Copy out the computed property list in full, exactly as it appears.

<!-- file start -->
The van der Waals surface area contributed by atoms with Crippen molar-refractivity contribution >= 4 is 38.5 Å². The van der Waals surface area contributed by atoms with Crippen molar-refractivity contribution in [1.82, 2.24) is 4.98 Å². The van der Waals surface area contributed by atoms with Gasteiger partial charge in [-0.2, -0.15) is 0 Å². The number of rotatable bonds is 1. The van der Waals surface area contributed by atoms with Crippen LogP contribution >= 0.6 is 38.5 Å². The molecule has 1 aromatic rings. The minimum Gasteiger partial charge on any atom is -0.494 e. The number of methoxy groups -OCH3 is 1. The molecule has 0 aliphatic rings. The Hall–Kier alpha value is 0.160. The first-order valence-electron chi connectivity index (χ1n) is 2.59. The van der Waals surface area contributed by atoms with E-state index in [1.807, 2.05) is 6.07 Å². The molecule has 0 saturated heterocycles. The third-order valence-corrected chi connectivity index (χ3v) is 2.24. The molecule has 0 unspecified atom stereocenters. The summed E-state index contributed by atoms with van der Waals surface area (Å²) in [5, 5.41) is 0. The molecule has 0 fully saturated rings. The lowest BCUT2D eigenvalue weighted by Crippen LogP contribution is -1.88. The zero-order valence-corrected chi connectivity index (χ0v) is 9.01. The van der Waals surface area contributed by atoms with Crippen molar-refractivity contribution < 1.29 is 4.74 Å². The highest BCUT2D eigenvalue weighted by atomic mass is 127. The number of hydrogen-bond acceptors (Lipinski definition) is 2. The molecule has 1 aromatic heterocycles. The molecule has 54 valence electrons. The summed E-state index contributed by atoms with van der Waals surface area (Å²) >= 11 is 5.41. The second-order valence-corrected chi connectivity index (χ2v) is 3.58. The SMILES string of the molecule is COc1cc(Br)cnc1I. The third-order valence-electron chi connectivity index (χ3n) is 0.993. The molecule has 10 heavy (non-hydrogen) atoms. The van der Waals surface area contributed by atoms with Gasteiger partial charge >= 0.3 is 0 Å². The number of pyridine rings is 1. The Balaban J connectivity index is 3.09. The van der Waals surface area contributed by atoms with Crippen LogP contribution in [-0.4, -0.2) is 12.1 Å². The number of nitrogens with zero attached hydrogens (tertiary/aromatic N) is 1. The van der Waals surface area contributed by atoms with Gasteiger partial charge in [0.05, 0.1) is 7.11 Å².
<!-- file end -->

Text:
The van der Waals surface area contributed by atoms with Crippen molar-refractivity contribution >= 4 is 38.5 Å². The van der Waals surface area contributed by atoms with Crippen molar-refractivity contribution in [1.82, 2.24) is 4.98 Å². The van der Waals surface area contributed by atoms with Gasteiger partial charge in [-0.2, -0.15) is 0 Å². The number of rotatable bonds is 1. The van der Waals surface area contributed by atoms with Crippen LogP contribution >= 0.6 is 38.5 Å². The molecule has 1 aromatic rings. The minimum Gasteiger partial charge on any atom is -0.494 e. The number of methoxy groups -OCH3 is 1. The molecule has 0 aliphatic rings. The Hall–Kier alpha value is 0.160. The first-order valence-electron chi connectivity index (χ1n) is 2.59. The van der Waals surface area contributed by atoms with E-state index in [1.807, 2.05) is 6.07 Å². The molecule has 0 saturated heterocycles. The third-order valence-corrected chi connectivity index (χ3v) is 2.24. The molecule has 0 unspecified atom stereocenters. The summed E-state index contributed by atoms with van der Waals surface area (Å²) in [5, 5.41) is 0. The molecule has 0 fully saturated rings. The lowest BCUT2D eigenvalue weighted by Crippen LogP contribution is -1.88. The zero-order valence-corrected chi connectivity index (χ0v) is 9.01. The van der Waals surface area contributed by atoms with Crippen molar-refractivity contribution < 1.29 is 4.74 Å². The highest BCUT2D eigenvalue weighted by atomic mass is 127. The number of hydrogen-bond acceptors (Lipinski definition) is 2. The molecule has 1 aromatic heterocycles. The molecule has 54 valence electrons. The summed E-state index contributed by atoms with van der Waals surface area (Å²) >= 11 is 5.41. The second-order valence-corrected chi connectivity index (χ2v) is 3.58. The SMILES string of the molecule is COc1cc(Br)cnc1I. The third-order valence-electron chi connectivity index (χ3n) is 0.993. The molecule has 10 heavy (non-hydrogen) atoms. The van der Waals surface area contributed by atoms with Gasteiger partial charge >= 0.3 is 0 Å². The number of pyridine rings is 1. The Balaban J connectivity index is 3.09. The van der Waals surface area contributed by atoms with Crippen LogP contribution in [-0.4, -0.2) is 12.1 Å². The number of nitrogens with zero attached hydrogens (tertiary/aromatic N) is 1. The van der Waals surface area contributed by atoms with Gasteiger partial charge in [0.05, 0.1) is 7.11 Å².